There could be an argument for taking unrealized capital gains averaged over a longer period, which is not the methodology that Burkhauser chose. By this methodology we would average the capital gains for households over the period being investigated and add the annual amount to their income. This would be a considerably more defensible methodlogy, but it still would give very misleading results because of the housing bubble.

Depending on the exact starting point, the run-up in house prices could easily add 10-20 percent to the annual income of low and middle income households. Of course this is all reversed after the bubble burst in 2007. So this methodology would allow to say that there was little if any rise in inequality in the years between 1989 and 2007, but then a huge surge in inequality since 2007.

That is probably not a helpful way to think about trends in income. It makes more sense to keep income, excluding capital gains, separate from measures of wealth. This would allow us to see that the wealth of low and moderate income families did increase substantially up to the bursting of the housing bubble and then fell sharply.

There are some other serious issues with the Burkhauser methodology (for example the switch from defined benefit pension to defined contribution pensions would make earnings appear to rise), but there is one common item that is worth noting and criticizing. He counts the cost of government provided benefits as income. This has the effect of substantially raising the income of the bottom two quintiles because of Medicare and Medicaid.

The reason these benefits matters so much is that health care is expensive in the United States. The cost of Medicare for a couple is now close to $25,000. That will be very large relative to the income of people in the bottom two quintiles. While these benefits are quite important, the reason they are so expensive is that we pay way more for our health care than any other country. Our per person costs are more than twice the average of other wealthy countries. This is not because we get better care but because we pay more to providers.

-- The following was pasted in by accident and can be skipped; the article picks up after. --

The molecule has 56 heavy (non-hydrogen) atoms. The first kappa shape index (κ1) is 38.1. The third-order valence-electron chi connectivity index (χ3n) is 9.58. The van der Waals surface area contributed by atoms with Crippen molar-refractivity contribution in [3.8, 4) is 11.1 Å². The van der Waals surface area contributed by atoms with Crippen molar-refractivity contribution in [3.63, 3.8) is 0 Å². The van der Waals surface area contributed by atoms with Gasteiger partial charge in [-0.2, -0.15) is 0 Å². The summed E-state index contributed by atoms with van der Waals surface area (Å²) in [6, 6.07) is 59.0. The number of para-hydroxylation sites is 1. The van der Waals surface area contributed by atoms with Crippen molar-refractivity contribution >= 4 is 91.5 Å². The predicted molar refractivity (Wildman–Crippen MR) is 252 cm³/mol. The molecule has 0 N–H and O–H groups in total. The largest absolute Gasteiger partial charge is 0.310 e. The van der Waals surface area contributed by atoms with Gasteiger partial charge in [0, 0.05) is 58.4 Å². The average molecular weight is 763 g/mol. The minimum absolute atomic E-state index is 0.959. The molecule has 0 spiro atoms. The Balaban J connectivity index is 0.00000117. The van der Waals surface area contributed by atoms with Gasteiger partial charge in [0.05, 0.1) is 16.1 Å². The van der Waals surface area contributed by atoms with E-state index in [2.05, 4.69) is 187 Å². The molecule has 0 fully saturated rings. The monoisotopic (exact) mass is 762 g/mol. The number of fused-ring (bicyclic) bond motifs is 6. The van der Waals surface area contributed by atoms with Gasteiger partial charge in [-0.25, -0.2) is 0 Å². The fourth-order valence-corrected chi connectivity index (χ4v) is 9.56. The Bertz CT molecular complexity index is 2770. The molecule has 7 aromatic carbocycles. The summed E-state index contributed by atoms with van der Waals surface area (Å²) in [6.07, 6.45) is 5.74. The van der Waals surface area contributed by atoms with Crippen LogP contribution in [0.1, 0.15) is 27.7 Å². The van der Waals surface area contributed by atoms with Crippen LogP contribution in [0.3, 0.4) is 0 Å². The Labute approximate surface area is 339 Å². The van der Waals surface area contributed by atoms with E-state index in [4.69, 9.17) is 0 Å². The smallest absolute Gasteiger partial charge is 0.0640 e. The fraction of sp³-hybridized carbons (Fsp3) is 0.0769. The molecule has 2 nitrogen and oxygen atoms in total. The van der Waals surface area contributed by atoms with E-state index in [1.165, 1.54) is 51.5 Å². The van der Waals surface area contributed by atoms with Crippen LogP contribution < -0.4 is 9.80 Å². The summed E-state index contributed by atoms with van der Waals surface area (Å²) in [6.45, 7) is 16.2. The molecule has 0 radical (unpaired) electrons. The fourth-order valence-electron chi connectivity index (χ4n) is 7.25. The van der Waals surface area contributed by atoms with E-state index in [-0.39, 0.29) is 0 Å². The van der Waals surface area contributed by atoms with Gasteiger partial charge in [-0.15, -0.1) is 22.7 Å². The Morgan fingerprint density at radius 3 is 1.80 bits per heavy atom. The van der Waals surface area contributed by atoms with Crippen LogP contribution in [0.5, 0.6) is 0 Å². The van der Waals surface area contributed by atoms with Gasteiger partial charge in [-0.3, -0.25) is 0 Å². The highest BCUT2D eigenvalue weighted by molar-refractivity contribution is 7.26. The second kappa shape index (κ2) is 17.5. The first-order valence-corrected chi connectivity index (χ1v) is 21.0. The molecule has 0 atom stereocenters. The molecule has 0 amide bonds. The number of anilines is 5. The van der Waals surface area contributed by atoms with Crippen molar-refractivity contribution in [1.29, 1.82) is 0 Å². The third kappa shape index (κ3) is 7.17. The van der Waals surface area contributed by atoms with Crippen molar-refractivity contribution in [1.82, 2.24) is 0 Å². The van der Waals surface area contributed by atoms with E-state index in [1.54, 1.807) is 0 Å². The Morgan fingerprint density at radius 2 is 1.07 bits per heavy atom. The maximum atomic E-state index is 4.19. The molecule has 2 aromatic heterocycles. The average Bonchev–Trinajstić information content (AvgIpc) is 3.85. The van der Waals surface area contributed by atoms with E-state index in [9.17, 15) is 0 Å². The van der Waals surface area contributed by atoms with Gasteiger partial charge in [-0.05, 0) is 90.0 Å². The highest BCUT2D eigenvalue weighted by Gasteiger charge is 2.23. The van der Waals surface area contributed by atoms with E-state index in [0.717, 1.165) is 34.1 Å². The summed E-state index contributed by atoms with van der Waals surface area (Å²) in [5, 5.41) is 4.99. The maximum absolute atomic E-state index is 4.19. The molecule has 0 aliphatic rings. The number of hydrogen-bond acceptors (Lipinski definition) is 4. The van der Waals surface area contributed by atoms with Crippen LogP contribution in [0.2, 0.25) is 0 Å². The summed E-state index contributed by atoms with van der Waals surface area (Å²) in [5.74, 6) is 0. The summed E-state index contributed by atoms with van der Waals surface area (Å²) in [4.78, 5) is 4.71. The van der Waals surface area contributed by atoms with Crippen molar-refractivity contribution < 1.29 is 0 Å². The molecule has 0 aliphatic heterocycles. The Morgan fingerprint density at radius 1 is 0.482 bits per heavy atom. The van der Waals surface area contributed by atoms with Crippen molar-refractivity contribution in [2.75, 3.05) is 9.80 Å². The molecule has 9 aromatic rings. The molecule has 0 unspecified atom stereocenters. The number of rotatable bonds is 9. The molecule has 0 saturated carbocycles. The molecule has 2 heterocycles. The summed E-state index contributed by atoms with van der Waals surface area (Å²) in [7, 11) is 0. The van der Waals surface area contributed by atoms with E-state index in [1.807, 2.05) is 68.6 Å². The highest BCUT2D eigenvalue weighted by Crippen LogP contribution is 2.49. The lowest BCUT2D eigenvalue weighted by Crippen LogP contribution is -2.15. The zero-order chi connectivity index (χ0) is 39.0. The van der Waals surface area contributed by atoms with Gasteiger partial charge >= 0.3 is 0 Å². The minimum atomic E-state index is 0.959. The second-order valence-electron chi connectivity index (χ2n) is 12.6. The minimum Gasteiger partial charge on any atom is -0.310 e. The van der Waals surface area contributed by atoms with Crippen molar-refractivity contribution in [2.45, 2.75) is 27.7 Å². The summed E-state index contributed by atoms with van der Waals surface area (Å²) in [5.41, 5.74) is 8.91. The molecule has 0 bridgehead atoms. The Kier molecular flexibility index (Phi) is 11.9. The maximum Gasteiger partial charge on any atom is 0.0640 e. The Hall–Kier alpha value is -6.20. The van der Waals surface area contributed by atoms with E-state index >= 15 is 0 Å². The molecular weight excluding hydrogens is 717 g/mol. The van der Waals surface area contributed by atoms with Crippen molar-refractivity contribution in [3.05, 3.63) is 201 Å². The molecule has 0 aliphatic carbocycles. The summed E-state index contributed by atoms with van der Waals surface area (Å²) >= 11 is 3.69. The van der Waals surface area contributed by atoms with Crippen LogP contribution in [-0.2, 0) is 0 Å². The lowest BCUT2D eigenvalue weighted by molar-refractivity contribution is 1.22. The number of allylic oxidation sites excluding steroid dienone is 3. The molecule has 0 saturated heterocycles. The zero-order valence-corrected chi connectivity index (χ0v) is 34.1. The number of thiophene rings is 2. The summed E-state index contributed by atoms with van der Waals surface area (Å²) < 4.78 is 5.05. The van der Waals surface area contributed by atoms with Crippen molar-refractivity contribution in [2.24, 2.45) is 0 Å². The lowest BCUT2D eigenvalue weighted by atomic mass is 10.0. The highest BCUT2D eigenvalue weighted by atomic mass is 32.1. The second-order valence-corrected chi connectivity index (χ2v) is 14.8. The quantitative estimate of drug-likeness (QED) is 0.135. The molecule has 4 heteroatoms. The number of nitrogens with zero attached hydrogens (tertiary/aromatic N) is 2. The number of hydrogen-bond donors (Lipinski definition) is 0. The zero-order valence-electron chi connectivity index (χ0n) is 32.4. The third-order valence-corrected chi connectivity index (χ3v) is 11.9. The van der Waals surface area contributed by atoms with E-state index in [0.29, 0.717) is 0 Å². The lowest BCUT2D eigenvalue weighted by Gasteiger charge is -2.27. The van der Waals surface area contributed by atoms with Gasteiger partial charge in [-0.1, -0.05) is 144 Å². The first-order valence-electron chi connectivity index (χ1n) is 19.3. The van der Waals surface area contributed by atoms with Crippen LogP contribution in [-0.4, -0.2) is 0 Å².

This means that by including the cost of government provided health care as income for beneficiaries, if we raise the pay of cardiologists from $400k a year to  $500k a year (thereby raising the value of Medicare and Medicaid benefits) we make the bottom two quintiles look better off. A simple alternative would be to price the value of care in accordance with the cost in reference countries with comparable health outcomes.

Getting back to the basic point, the whole Burkhauser project of trying to find a perverse methodology that will make rising inequality go away, is more than a bit annoying. This would be like an astronomer looking for quirks in planetary motion and using this as a basis for arguing that the sun actually revolves around the earth.

There undoubtedly are quirks in the motions of the planets, however no reputable astronomer will use them as a basis for disputing that the earth orbits the sun. Unfortunately economics does not have the same standards. Economists who want to argue the equivalent of the sun orbiting the earth will find substantial funding and an audience for their work.

Dean Baker is co-director of the Center for Economy and Policy Research. He also writes a regular blog, Beat the Press, where this post originally appeared.

Photo courtesy of Cornell University